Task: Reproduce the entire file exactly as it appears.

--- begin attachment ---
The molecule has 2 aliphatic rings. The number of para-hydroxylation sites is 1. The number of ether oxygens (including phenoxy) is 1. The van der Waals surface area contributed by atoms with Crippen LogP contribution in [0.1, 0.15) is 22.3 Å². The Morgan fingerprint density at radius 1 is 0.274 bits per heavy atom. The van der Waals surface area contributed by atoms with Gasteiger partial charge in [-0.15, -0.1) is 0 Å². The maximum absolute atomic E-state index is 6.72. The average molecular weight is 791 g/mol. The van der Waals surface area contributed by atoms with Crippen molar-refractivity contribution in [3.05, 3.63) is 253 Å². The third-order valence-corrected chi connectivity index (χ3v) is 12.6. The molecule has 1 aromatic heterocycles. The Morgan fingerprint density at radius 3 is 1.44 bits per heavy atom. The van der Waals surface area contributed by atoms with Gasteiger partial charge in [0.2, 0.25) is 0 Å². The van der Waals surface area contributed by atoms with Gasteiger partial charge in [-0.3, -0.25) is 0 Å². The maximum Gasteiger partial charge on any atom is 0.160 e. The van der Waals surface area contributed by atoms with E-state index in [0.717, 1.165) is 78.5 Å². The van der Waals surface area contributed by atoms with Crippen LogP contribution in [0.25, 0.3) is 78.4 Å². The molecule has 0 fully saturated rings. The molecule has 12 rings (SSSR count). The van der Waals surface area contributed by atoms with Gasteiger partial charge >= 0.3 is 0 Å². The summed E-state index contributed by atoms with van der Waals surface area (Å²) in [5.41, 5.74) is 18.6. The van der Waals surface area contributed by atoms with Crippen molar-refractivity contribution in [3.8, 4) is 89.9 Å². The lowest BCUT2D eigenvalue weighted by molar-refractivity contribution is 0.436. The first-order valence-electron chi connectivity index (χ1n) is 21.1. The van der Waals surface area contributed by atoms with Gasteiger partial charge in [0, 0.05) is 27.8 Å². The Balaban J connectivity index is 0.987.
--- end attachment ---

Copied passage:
The molecule has 2 aliphatic rings. The number of para-hydroxylation sites is 1. The number of ether oxygens (including phenoxy) is 1. The van der Waals surface area contributed by atoms with Crippen LogP contribution in [0.1, 0.15) is 22.3 Å². The Morgan fingerprint density at radius 1 is 0.274 bits per heavy atom. The van der Waals surface area contributed by atoms with Gasteiger partial charge in [-0.15, -0.1) is 0 Å². The maximum absolute atomic E-state index is 6.72. The average molecular weight is 791 g/mol. The van der Waals surface area contributed by atoms with Crippen molar-refractivity contribution in [3.05, 3.63) is 253 Å². The third-order valence-corrected chi connectivity index (χ3v) is 12.6. The molecule has 1 aromatic heterocycles. The Morgan fingerprint density at radius 3 is 1.44 bits per heavy atom. The van der Waals surface area contributed by atoms with Gasteiger partial charge in [0.2, 0.25) is 0 Å². The van der Waals surface area contributed by atoms with Gasteiger partial charge in [-0.3, -0.25) is 0 Å². The maximum Gasteiger partial charge on any atom is 0.160 e. The van der Waals surface area contributed by atoms with E-state index in [0.717, 1.165) is 78.5 Å². The van der Waals surface area contributed by atoms with Crippen LogP contribution in [0.25, 0.3) is 78.4 Å². The molecule has 0 fully saturated rings. The molecule has 12 rings (SSSR count). The van der Waals surface area contributed by atoms with Gasteiger partial charge >= 0.3 is 0 Å². The summed E-state index contributed by atoms with van der Waals surface area (Å²) in [5.41, 5.74) is 18.6. The van der Waals surface area contributed by atoms with Crippen molar-refractivity contribution in [3.8, 4) is 89.9 Å². The lowest BCUT2D eigenvalue weighted by molar-refractivity contribution is 0.436. The first-order valence-electron chi connectivity index (χ1n) is 21.1. The van der Waals surface area contributed by atoms with Gasteiger partial charge in [0, 0.05) is 27.8 Å². The Balaban J connectivity index is 0.987.